“Not only did [my daughter] love it but my family got a smile out of it too,” wrote a mother reviewing the Mimijumi on Amazon. “Sometimes when she used it in public it got double-takes and I was embarrassed at first but then I got over it and people did too.”
Paradoxically, the upswing in breast-feeding may account for the popularity of these breast-shaped bottles. About 80 percent of mothers nationwide start breast-feeding at the hospital, and about 40 percent persist until six months, said Valerie Flaherman, a pediatrician and lactation consultant at the University of California-San Francisco’s Benioff Children’s Hospital.
Because newborns see in a blur, the look of a bottle – its color or shape – isn’t likely to influence them, Flaherman said. To her, size is of greater significance. The standard bottle size is eight ounces, a lot for a baby of any age to take in one feeding. “It’s human nature for parents to try to get their baby to finish a bottle, but it can lead to overfeeding.”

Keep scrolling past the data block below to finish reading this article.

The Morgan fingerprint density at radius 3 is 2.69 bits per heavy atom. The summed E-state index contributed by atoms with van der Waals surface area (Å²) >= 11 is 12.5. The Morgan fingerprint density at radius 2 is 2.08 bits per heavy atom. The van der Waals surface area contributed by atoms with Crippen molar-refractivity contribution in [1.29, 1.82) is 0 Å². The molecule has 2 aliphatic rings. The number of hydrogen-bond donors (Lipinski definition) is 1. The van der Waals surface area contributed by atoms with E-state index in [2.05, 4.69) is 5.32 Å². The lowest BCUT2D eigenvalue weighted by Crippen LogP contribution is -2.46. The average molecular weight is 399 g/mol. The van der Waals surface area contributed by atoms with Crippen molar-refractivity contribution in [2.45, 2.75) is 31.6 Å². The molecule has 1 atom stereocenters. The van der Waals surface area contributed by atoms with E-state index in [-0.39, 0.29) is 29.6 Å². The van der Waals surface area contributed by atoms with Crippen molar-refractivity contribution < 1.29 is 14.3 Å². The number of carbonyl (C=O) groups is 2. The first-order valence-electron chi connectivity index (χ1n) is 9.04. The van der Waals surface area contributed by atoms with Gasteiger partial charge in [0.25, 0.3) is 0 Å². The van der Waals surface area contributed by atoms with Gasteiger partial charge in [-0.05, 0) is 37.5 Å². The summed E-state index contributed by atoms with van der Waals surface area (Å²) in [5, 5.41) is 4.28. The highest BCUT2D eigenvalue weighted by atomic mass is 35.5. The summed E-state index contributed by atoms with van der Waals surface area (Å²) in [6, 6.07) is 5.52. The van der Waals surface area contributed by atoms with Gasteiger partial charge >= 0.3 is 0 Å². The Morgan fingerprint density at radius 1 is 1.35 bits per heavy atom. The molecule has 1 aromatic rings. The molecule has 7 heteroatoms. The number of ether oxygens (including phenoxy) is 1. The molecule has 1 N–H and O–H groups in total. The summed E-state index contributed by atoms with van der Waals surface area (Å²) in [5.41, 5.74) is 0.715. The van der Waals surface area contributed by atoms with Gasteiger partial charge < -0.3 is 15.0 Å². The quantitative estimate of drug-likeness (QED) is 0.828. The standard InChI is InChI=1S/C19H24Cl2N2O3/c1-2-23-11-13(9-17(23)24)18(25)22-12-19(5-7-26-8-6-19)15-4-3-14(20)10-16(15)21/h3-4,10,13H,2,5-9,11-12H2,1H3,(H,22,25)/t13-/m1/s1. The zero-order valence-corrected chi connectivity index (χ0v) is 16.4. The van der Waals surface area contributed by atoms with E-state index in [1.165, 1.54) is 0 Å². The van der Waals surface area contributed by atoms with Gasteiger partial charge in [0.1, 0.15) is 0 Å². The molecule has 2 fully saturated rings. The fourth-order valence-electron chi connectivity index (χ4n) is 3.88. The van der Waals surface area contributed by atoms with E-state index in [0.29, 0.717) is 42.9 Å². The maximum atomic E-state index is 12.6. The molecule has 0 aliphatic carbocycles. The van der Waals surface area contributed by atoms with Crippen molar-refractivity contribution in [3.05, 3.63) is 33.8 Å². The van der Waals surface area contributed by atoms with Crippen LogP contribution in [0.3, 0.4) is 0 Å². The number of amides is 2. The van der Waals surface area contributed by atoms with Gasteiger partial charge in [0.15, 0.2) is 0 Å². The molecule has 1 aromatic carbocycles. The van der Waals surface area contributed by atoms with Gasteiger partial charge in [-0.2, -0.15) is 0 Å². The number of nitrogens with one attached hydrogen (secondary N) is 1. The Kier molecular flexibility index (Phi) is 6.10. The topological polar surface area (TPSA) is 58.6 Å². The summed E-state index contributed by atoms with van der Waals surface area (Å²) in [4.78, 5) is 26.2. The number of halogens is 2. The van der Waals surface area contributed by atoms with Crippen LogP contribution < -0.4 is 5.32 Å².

Breast-shaped bottles became more common after the babyhood of my twins, with product lines such as “Closer to Nature” (Tommee Tippee) and claims of a “skin-like, soft and squeezable body” (Comotomo) and “breast-like nipple for instant recognition, easy latches” (Adiri), and a nipple that “extends upon suction to emulate the mechanics of breastfeeding” (Bare).
In time, my youngest got the hang of nursing, and we stopped using bottles altogether, ending the hassles of washing and sterilizing, pumping and storing. You can design a highly functional replica of the human breast, but it only improves upon one aspect of the laborious, gear-laden bottle-feeding process. We’ll just have to wait for inventors to deliver a full-service milk robot, a latter-day wet nurse — something so advanced it seems ancient.